Ronald Glasser: I wrote my first article about casualties in Harper's in July 2005 ... "a war of disabilities" ... no one listened then ... those of us who have written about the real costs of this war feel as if we were reporters in New Orleans after Katrina ... standing in the water with bodies floating by and everyone in Washington telling us that everything is fine and on course ... it would help you to understand if you'll get "Wounded:Vietnam to Iraq" and "365 Days" ... the chapter on Medics...
Ellicott City, Md.: Is there any "exit interview" given to all soldiers who are in Iraq or Afghanistan to ensure that they do not have any underlying neurological dysfunction from serving? If not, why not?
Ronald Glasser: They fill out a form ... but if they fill it out with evidence of problems they are not sent home ... but more and more troops are filling the forms out honestly ... but a certain percentage of those with PTSD or concussions from TBIs do not become evident for months...
Albany, N.Y.: Do you believe that many of our Vietnam era veterans who are described as having PTSD may actually have sustained TBI?
Ronald Glasser: I think so ... though the diagnosis was difficult to make back then ... I have seen patients who have considerable cognitive difficultly after what appeared to be minor head trauma...
Washington: What is the most promising route for prevention of TBI? Neuro-protective agents (some good ones in the pipeline for stroke), equipment, or robotic soldiers?
Ronald Glasser: So far ... with the strength of the explosive charges ... don't be near the blast wave.
State College, Pa.: Dr. Glasser: Are there any parallels between your research on blast-effects and the work on "normally-induced" concussions (such as those often observed in high-collision contact sports)? It would seem that the symptoms of both blast effects and concussions do share some similarities (loss-of-memory, depression, etc.).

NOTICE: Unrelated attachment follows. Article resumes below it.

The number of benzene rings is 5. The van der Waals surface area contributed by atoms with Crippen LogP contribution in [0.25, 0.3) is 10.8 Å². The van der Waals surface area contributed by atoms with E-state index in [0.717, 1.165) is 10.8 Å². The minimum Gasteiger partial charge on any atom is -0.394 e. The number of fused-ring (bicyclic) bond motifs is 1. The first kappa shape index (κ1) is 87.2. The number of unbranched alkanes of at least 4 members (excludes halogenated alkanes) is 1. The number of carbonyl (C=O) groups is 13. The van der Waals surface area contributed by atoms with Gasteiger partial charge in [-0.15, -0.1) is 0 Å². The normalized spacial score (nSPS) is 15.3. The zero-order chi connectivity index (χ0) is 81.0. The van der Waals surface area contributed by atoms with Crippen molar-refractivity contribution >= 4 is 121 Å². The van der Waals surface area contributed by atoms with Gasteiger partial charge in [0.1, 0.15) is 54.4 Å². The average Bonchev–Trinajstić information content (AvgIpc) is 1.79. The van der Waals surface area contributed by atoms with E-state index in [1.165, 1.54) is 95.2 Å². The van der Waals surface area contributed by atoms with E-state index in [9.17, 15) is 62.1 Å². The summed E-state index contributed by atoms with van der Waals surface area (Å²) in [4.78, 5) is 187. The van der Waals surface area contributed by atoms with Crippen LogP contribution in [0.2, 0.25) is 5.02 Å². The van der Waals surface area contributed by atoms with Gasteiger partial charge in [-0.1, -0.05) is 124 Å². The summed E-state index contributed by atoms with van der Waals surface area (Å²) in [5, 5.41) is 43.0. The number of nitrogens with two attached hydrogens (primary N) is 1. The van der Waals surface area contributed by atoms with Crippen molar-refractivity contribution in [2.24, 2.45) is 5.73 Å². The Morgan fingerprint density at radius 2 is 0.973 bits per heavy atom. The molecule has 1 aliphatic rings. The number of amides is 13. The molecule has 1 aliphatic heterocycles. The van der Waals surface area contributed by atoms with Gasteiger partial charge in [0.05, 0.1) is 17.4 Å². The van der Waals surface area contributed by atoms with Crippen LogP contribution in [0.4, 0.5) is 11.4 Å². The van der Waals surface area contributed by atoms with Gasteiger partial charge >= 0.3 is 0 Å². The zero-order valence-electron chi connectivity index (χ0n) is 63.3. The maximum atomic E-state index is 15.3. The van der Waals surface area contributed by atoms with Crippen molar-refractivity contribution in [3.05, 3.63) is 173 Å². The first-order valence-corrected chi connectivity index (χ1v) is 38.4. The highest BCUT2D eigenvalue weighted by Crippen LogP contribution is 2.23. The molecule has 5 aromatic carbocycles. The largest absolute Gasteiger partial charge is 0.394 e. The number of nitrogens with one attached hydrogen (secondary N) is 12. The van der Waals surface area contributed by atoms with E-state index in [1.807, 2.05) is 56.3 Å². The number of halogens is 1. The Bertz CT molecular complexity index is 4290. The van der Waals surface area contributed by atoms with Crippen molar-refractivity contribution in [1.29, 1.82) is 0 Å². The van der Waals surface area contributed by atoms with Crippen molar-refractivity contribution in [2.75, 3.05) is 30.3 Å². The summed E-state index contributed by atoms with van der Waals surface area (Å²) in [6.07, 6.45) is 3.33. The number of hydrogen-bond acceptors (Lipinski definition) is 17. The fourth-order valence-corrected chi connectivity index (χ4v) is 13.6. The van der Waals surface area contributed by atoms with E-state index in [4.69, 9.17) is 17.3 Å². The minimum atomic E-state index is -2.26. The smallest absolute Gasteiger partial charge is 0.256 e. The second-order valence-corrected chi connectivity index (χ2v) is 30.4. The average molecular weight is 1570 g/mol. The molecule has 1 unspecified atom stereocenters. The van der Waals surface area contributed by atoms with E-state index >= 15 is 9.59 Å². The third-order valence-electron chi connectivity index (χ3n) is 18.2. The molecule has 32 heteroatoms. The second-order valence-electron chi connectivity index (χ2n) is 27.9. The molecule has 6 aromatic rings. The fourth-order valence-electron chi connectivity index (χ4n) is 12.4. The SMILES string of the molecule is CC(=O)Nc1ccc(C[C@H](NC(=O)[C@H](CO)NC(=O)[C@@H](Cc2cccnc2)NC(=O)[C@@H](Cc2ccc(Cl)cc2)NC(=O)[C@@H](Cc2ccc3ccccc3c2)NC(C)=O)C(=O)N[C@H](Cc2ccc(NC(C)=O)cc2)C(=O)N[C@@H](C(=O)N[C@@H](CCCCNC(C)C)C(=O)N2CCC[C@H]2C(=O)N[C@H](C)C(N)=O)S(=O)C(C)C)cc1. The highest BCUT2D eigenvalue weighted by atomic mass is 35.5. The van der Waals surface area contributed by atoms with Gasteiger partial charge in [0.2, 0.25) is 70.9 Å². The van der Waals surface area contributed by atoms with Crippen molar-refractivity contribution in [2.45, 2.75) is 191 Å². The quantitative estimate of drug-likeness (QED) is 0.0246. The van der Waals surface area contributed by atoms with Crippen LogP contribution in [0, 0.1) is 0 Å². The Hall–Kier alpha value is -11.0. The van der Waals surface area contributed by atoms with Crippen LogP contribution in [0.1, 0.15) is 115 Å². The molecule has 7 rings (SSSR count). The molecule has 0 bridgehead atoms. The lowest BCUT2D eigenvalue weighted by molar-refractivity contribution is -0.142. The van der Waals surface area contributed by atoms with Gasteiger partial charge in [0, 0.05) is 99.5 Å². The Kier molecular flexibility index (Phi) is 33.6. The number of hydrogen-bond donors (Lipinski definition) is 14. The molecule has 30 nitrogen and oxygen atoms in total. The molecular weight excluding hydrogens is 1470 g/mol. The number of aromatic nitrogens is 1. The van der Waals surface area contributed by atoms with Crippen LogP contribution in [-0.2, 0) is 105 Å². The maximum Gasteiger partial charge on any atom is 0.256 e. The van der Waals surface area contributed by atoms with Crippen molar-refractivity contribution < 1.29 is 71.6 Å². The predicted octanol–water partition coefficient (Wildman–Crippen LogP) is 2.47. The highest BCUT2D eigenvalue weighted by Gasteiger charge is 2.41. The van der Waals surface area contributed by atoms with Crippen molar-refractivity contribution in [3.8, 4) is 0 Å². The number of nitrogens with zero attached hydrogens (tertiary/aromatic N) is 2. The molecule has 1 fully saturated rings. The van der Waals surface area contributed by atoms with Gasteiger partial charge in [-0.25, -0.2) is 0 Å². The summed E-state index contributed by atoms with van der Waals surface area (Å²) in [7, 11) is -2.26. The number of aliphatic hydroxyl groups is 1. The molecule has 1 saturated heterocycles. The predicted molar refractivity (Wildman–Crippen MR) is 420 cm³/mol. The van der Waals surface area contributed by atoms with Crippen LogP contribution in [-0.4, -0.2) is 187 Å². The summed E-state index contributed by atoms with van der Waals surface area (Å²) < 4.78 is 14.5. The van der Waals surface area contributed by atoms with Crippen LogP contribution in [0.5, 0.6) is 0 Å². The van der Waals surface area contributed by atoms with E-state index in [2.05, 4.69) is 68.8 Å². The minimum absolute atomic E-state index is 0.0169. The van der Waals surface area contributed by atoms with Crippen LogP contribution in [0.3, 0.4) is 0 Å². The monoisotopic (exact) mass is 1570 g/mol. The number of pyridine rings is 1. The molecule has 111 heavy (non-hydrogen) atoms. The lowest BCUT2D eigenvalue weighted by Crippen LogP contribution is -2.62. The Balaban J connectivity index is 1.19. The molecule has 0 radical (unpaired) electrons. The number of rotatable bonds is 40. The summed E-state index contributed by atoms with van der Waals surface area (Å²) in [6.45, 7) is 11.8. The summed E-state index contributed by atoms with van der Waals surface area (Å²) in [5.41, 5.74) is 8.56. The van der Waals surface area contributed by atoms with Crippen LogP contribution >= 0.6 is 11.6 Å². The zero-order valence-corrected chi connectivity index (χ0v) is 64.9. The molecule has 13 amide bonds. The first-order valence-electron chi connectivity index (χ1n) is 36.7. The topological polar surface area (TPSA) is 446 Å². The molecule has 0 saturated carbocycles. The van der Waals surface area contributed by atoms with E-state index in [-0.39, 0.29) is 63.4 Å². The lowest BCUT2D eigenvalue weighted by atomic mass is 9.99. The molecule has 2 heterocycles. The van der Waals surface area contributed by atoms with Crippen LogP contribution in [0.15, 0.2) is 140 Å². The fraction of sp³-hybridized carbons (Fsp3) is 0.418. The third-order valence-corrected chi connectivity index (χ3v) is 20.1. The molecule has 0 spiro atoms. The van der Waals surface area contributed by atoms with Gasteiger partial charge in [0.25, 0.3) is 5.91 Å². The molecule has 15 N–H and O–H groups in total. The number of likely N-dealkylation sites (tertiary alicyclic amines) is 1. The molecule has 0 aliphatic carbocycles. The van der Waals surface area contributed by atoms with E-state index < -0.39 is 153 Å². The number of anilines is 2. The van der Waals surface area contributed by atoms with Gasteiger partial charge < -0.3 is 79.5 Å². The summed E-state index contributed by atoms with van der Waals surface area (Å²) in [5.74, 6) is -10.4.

Ronald Glasser: Yes ... they do share similar characteristics ... there is a baseball player here in Minneapolis who fell backwards last year trying to catch a ball and didn't even hit his head on the ground ... but had a whiplash injury and lost most of his co-ordination.
Arlington, Va.: What do you think either the Department of Defense or Congress should be doing to address this issue?
Ronald Glasser: That is simple ... provide more money.
Ronald Glasser: Thanks for your questions ... "Wounded: Vietnam to Iraq" will give you a more in depth picture of the casualties of this war and the advances in battle field medicine that brought the numbers of casualties to fatalities to the extra-ordinary 16 to 1 ... but I do have to say this: there are none of us who have written about Vietnam ... in my case "365 Days"... whoever thought we would have to write anything similar during the rest of our lifetime? Thanks again.
Albany, N.Y.: Large funding streams attract all kinds of providers --- good and bad. Any advice on how to assure that our military personnel receive quality services?
Ronald Glasser: start working through the different veteran's groups...again, no one can do this on their own...
Fairfax Va.: Are you aware of any programs to prepare more rehab personnel for the numbers that need them?
Ronald Glasser: most of the casualties are still either within the DOD or VA system and have not yet entered the private sector...there appears to be no enthusiasm for increasing the numbers of personal to care for these patients because of the concern about having funding available...right now the VA is some 400,000 disability claims behind and some 100 of their medical facilities have no PTSD capacity..